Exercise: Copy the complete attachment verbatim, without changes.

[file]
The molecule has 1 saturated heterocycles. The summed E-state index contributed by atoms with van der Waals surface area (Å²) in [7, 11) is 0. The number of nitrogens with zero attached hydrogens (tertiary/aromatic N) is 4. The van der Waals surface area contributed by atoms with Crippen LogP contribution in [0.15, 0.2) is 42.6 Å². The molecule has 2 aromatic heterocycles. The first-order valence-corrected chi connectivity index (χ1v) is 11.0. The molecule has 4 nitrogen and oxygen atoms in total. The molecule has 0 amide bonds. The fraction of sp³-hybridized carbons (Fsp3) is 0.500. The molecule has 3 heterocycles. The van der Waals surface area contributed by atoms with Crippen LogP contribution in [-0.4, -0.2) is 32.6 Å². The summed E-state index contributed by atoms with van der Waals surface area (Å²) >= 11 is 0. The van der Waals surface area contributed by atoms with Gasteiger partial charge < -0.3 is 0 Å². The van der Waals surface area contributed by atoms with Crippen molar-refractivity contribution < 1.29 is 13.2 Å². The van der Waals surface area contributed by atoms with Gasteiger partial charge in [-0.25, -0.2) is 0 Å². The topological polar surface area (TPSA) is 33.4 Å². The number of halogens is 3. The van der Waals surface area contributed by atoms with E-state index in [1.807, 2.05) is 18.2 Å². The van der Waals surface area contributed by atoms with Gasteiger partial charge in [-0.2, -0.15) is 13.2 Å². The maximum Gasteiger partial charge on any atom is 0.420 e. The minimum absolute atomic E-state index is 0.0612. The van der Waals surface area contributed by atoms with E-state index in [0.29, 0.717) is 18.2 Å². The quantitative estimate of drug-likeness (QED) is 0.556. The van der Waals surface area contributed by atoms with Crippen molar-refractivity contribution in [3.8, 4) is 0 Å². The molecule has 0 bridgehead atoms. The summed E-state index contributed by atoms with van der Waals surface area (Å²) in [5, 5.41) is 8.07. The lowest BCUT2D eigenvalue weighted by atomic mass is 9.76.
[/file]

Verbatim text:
The molecule has 1 saturated heterocycles. The summed E-state index contributed by atoms with van der Waals surface area (Å²) in [7, 11) is 0. The number of nitrogens with zero attached hydrogens (tertiary/aromatic N) is 4. The van der Waals surface area contributed by atoms with Crippen LogP contribution in [0.15, 0.2) is 42.6 Å². The molecule has 2 aromatic heterocycles. The first-order valence-corrected chi connectivity index (χ1v) is 11.0. The molecule has 4 nitrogen and oxygen atoms in total. The molecule has 0 amide bonds. The fraction of sp³-hybridized carbons (Fsp3) is 0.500. The molecule has 3 heterocycles. The van der Waals surface area contributed by atoms with Crippen LogP contribution in [-0.4, -0.2) is 32.6 Å². The summed E-state index contributed by atoms with van der Waals surface area (Å²) >= 11 is 0. The van der Waals surface area contributed by atoms with Gasteiger partial charge < -0.3 is 0 Å². The van der Waals surface area contributed by atoms with Crippen molar-refractivity contribution < 1.29 is 13.2 Å². The van der Waals surface area contributed by atoms with Gasteiger partial charge in [-0.25, -0.2) is 0 Å². The topological polar surface area (TPSA) is 33.4 Å². The number of halogens is 3. The van der Waals surface area contributed by atoms with E-state index in [1.807, 2.05) is 18.2 Å². The van der Waals surface area contributed by atoms with Gasteiger partial charge in [-0.2, -0.15) is 13.2 Å². The maximum Gasteiger partial charge on any atom is 0.420 e. The minimum absolute atomic E-state index is 0.0612. The van der Waals surface area contributed by atoms with E-state index in [0.29, 0.717) is 18.2 Å². The quantitative estimate of drug-likeness (QED) is 0.556. The van der Waals surface area contributed by atoms with Crippen molar-refractivity contribution in [3.8, 4) is 0 Å². The molecule has 0 bridgehead atoms. The summed E-state index contributed by atoms with van der Waals surface area (Å²) in [5, 5.41) is 8.07. The lowest BCUT2D eigenvalue weighted by atomic mass is 9.76.